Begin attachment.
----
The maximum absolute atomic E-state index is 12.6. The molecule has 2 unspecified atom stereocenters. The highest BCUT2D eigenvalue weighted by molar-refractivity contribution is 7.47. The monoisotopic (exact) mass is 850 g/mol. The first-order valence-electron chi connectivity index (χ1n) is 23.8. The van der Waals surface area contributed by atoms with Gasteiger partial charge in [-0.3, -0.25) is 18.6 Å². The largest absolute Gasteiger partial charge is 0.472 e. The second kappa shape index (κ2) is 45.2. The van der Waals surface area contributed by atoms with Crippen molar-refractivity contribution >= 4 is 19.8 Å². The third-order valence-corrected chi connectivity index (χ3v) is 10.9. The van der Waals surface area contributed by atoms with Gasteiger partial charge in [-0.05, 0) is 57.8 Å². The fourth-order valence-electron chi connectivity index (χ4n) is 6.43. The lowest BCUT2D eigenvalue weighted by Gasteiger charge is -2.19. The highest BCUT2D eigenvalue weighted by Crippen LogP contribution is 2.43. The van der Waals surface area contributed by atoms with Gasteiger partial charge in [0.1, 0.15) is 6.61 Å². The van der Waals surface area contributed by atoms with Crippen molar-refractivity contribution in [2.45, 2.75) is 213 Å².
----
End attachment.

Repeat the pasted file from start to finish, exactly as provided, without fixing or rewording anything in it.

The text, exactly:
The maximum absolute atomic E-state index is 12.6. The molecule has 2 unspecified atom stereocenters. The highest BCUT2D eigenvalue weighted by molar-refractivity contribution is 7.47. The monoisotopic (exact) mass is 850 g/mol. The first-order valence-electron chi connectivity index (χ1n) is 23.8. The van der Waals surface area contributed by atoms with Gasteiger partial charge in [-0.3, -0.25) is 18.6 Å². The largest absolute Gasteiger partial charge is 0.472 e. The second kappa shape index (κ2) is 45.2. The van der Waals surface area contributed by atoms with Crippen molar-refractivity contribution >= 4 is 19.8 Å². The third-order valence-corrected chi connectivity index (χ3v) is 10.9. The van der Waals surface area contributed by atoms with Gasteiger partial charge in [-0.05, 0) is 57.8 Å². The fourth-order valence-electron chi connectivity index (χ4n) is 6.43. The lowest BCUT2D eigenvalue weighted by Gasteiger charge is -2.19. The highest BCUT2D eigenvalue weighted by Crippen LogP contribution is 2.43. The van der Waals surface area contributed by atoms with Gasteiger partial charge in [0.1, 0.15) is 6.61 Å². The van der Waals surface area contributed by atoms with Crippen molar-refractivity contribution in [2.45, 2.75) is 213 Å².